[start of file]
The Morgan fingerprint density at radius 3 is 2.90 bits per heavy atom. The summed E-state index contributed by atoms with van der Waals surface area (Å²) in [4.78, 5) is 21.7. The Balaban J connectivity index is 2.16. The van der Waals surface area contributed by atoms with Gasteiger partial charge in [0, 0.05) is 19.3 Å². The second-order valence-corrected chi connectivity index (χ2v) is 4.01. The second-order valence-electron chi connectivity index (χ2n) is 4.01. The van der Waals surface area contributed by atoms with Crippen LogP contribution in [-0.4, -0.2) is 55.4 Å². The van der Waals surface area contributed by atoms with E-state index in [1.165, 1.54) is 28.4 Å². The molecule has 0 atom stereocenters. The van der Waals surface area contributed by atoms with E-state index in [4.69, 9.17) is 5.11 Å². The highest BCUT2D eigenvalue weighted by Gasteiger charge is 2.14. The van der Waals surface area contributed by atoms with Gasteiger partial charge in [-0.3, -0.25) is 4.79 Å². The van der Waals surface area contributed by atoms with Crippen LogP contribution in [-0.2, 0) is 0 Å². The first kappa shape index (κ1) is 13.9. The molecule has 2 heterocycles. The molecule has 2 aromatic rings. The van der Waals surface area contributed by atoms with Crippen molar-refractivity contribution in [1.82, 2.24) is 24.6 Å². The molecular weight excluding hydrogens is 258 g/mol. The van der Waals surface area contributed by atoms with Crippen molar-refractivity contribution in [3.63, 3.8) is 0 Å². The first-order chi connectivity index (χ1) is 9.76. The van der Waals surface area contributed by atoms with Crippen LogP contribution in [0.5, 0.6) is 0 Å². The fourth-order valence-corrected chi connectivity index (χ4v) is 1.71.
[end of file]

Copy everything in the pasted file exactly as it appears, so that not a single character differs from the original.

The Morgan fingerprint density at radius 3 is 2.90 bits per heavy atom. The summed E-state index contributed by atoms with van der Waals surface area (Å²) in [4.78, 5) is 21.7. The Balaban J connectivity index is 2.16. The van der Waals surface area contributed by atoms with Gasteiger partial charge in [0, 0.05) is 19.3 Å². The second-order valence-corrected chi connectivity index (χ2v) is 4.01. The second-order valence-electron chi connectivity index (χ2n) is 4.01. The van der Waals surface area contributed by atoms with Crippen LogP contribution in [-0.4, -0.2) is 55.4 Å². The van der Waals surface area contributed by atoms with E-state index in [1.165, 1.54) is 28.4 Å². The molecule has 0 atom stereocenters. The van der Waals surface area contributed by atoms with E-state index in [4.69, 9.17) is 5.11 Å². The highest BCUT2D eigenvalue weighted by Gasteiger charge is 2.14. The van der Waals surface area contributed by atoms with Gasteiger partial charge in [-0.3, -0.25) is 4.79 Å². The van der Waals surface area contributed by atoms with Crippen LogP contribution in [-0.2, 0) is 0 Å². The first kappa shape index (κ1) is 13.9. The molecule has 2 heterocycles. The molecule has 2 aromatic rings. The van der Waals surface area contributed by atoms with Crippen molar-refractivity contribution in [1.82, 2.24) is 24.6 Å². The molecular weight excluding hydrogens is 258 g/mol. The van der Waals surface area contributed by atoms with Crippen molar-refractivity contribution in [3.63, 3.8) is 0 Å². The first-order chi connectivity index (χ1) is 9.76. The van der Waals surface area contributed by atoms with Crippen LogP contribution in [0.5, 0.6) is 0 Å². The fourth-order valence-corrected chi connectivity index (χ4v) is 1.71.